How GST will reshape or affect Indian startup industry?

Goods and Services Tax

 

GST, or Goods and Services Tax, is a huge opportunity for the Indian startup industry. It is not without reason that GST is said to be the largest economic reform after 1991. In terms of impact, it is like the Y2K in the developed economies or introduction to Euro replacing many currencies or back home the demonetisation exercise last year which is still very fresh in the minds of most people in India. GST will be the basis of Indian Business 2.0

For starters, life for Startups will get more complicated, as for all other companies. This is especially true for Startups with more than Rs 20 Lakh annual turnover. They would have to submit details of their sales and purchases every month in prescribed formats to the GSTN, apart from specialised returns and annual returns, all electronically. However, they would need to be certainly registered even if smaller as otherwise, their Buyers of goods or services would no longer do business with them. This is because Buyer may not be able to get Input Tax Credit for taxes paid unless supply is from a registered Supplier and invoices match. And if one is registered, and is paying taxes, to be competitive would need automatically filing returns to get tax rebates. Also, like the UID number for an individual, GSTN registration number may emerge as the representative number for not just compliance but routine business operations and decisions as well. 

So what are the opportunities for the thoughtful Startups?

The best way to scope the opportunities is to consider this to be the start of true digitisation in the country, not just in terms of taxes, but also to make a digital enterprise. The registration and filing of all important financial transactions every month would suddenly make India a hugely data-rich environment, instead of earlier data poor.

There are a few key areas likely to open up in each of these domains.

To start with, the first set of opportunities would enhance ease of use in terms of compliance. Compliance of GST would mean making organisation digital if it’s already not, as well as make legacy IT systems ready for this new paradigm if they are not. Turning a paper-based organisation that’s likely to be an SME into digital is a huge opportunity for mobile-based billing system providers mimicking as POSs. Reconfiguration of IT systems is a whole new business opportunity, though potentially for more established large system integrators. The other big area is the entire electronic way bill. This is a completely new concept. While a lot of logistics companies have been preparing for changes in warehousing due to GST, the eWay Bill recent amendments create a scope for new applications being built from scratch. Both these are areas for getting compliance in place. Compliance is clearly not just a hygiene anymore but a real differentiator, as the businesses would get compliance scores, which over a period of time will start contributing credit scores. Ratings exist for maybe top 5% of 80 lakh taxpayers in India. Imagine the potential of availability of ratings for the rest 95%. Also, making available requisite tax regulation changes on a continuous basis would be an opportunity for the tax domain firms to try and digitise their knowledge into a product that can be used for millions instead of top 500 corporates.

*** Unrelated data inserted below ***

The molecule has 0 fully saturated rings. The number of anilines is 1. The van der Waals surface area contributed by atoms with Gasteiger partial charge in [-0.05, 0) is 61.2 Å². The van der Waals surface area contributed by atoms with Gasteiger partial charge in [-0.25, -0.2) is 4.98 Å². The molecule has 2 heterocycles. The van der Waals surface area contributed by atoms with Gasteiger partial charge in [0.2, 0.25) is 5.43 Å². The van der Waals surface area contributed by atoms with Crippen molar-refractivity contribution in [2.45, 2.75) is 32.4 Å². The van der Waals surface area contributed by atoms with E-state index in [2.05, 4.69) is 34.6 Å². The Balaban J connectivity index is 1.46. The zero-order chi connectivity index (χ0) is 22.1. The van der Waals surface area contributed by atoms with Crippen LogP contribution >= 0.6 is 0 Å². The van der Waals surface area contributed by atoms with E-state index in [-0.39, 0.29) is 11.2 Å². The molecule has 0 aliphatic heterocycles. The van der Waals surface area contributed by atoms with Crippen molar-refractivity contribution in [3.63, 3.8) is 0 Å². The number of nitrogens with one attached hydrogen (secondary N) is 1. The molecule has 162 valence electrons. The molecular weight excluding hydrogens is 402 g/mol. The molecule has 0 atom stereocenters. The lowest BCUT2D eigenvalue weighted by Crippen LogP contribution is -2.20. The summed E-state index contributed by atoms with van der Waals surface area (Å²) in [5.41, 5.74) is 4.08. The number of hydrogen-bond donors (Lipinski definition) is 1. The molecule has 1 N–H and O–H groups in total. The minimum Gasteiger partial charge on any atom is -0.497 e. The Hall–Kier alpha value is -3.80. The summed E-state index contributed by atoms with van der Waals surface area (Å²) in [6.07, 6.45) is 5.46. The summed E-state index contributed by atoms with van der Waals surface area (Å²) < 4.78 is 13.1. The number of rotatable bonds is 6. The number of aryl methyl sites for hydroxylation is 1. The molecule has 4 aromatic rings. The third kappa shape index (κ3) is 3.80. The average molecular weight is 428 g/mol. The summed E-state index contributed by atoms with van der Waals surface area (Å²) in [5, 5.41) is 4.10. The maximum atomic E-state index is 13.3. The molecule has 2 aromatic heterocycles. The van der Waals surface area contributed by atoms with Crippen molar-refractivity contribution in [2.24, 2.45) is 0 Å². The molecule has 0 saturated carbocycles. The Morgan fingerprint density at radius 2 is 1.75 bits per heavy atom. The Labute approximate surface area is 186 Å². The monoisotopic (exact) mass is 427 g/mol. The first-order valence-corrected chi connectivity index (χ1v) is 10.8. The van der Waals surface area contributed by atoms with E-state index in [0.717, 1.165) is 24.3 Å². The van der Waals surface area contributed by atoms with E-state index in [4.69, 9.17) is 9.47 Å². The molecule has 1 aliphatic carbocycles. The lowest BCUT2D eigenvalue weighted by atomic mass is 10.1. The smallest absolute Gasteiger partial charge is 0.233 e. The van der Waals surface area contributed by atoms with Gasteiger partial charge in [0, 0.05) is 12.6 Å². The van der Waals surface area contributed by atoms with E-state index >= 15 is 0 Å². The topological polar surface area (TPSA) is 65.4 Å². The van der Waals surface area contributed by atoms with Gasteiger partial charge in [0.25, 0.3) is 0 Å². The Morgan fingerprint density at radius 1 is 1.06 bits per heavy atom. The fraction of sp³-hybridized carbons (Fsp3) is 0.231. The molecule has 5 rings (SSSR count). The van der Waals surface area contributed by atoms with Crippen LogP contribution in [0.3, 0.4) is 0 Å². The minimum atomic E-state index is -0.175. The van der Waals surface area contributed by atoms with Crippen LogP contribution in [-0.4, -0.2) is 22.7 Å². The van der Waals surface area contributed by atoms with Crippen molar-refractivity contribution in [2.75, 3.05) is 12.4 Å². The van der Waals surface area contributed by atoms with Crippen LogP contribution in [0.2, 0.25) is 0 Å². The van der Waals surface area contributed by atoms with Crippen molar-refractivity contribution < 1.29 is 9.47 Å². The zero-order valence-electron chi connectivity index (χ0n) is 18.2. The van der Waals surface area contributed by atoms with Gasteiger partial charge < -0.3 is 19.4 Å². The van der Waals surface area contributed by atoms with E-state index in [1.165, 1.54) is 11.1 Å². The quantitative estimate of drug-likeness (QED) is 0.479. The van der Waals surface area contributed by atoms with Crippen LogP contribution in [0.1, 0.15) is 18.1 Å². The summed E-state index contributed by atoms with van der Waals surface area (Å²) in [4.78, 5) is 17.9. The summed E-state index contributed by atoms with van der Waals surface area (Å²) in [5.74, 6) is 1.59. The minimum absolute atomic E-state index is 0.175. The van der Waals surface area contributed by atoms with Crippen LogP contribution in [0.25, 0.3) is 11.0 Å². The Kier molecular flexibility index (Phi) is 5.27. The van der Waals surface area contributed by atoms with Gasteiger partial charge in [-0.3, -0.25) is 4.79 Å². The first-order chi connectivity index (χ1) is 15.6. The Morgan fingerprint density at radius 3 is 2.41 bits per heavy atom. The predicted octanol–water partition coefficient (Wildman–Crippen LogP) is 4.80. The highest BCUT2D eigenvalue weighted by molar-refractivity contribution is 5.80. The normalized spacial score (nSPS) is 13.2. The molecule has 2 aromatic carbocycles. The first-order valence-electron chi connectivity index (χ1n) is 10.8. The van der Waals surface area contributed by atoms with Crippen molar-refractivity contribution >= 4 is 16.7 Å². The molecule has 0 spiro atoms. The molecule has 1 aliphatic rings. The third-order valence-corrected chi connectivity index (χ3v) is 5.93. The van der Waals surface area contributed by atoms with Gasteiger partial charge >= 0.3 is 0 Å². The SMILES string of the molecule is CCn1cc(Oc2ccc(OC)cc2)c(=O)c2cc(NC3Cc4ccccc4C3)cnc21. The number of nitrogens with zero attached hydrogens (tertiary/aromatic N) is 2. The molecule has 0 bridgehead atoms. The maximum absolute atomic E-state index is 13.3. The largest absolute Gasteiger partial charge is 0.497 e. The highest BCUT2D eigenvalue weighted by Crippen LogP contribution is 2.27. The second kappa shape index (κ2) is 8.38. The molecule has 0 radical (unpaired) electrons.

The second set of opportunities for Startups in revelation to GST would fall between Input Tax Credit process. This would require tools for matching of invoices between Buyers and Sellers on a continuous basis. Doing it monthly will lead to increase in costs of operation as well as lead to a potential loss in the event of non-matching, or worse drop in compliance scores if incorrectly assumed to be matched. Unfortunately, most organisations are internally consistent, this requires external consistency to be built in too. Harmonisation of IT systems in different organisations, a sort of plumbing activity to connect different sizes of pipes is another great opportunity. 

The third set of opportunities for Startups would be in the area of analytics. As mentioned above, GST catapults Indian business into a data-rich world. Unlike Aadhar which only helps with identification, while financial information is with banks/ utility companies, other service providers, GSTN can potentially become one stop shop for all the information, whether a historical performance, identity, the spread of business operations, credit/ compliance scores and potential future revenue and profit projections. This is clearly an area of major opportunities which will open up once the initial hiccups on compliance and the subsequent teething troubles in getting tax credits are over. Analytics will be the sustainable long-term opportunity, as the underlying data will continue to get richer, broader and deeper, increasing the scope for envisioning new product future. 

To summarise, while for a lot of small companies GST may sound death knell, for the Startups, especially with the technical prowess, processing capability and the ingenuity of analytics, it could prove to be a goldmine.